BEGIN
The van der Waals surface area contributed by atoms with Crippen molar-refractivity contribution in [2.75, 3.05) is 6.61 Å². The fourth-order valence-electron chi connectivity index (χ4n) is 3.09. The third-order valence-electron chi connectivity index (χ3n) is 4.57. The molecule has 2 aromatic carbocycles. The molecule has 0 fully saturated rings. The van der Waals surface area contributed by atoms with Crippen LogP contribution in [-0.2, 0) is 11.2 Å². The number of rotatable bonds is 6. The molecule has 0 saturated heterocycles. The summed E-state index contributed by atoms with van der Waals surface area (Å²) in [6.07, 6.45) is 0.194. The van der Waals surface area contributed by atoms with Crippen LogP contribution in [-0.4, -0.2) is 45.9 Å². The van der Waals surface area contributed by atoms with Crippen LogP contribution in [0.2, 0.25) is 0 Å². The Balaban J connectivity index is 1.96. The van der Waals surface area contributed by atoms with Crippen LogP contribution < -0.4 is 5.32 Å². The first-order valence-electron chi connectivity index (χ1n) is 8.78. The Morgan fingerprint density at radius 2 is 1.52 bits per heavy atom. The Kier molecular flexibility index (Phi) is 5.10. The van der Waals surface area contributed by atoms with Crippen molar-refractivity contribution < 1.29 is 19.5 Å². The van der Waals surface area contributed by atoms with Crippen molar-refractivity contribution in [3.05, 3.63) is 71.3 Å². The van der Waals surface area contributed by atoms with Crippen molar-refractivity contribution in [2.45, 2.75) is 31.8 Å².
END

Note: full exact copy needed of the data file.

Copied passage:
The van der Waals surface area contributed by atoms with Crippen molar-refractivity contribution in [2.75, 3.05) is 6.61 Å². The fourth-order valence-electron chi connectivity index (χ4n) is 3.09. The third-order valence-electron chi connectivity index (χ3n) is 4.57. The molecule has 2 aromatic carbocycles. The molecule has 0 fully saturated rings. The van der Waals surface area contributed by atoms with Crippen LogP contribution in [-0.2, 0) is 11.2 Å². The number of rotatable bonds is 6. The molecule has 0 saturated heterocycles. The summed E-state index contributed by atoms with van der Waals surface area (Å²) in [6.07, 6.45) is 0.194. The van der Waals surface area contributed by atoms with Crippen LogP contribution in [-0.4, -0.2) is 45.9 Å². The van der Waals surface area contributed by atoms with Crippen LogP contribution in [0.2, 0.25) is 0 Å². The Balaban J connectivity index is 1.96. The van der Waals surface area contributed by atoms with Crippen LogP contribution < -0.4 is 5.32 Å². The first-order valence-electron chi connectivity index (χ1n) is 8.78. The Morgan fingerprint density at radius 2 is 1.52 bits per heavy atom. The Kier molecular flexibility index (Phi) is 5.10. The van der Waals surface area contributed by atoms with Crippen molar-refractivity contribution < 1.29 is 19.5 Å². The van der Waals surface area contributed by atoms with Crippen molar-refractivity contribution in [3.05, 3.63) is 71.3 Å². The van der Waals surface area contributed by atoms with Crippen molar-refractivity contribution in [2.45, 2.75) is 31.8 Å².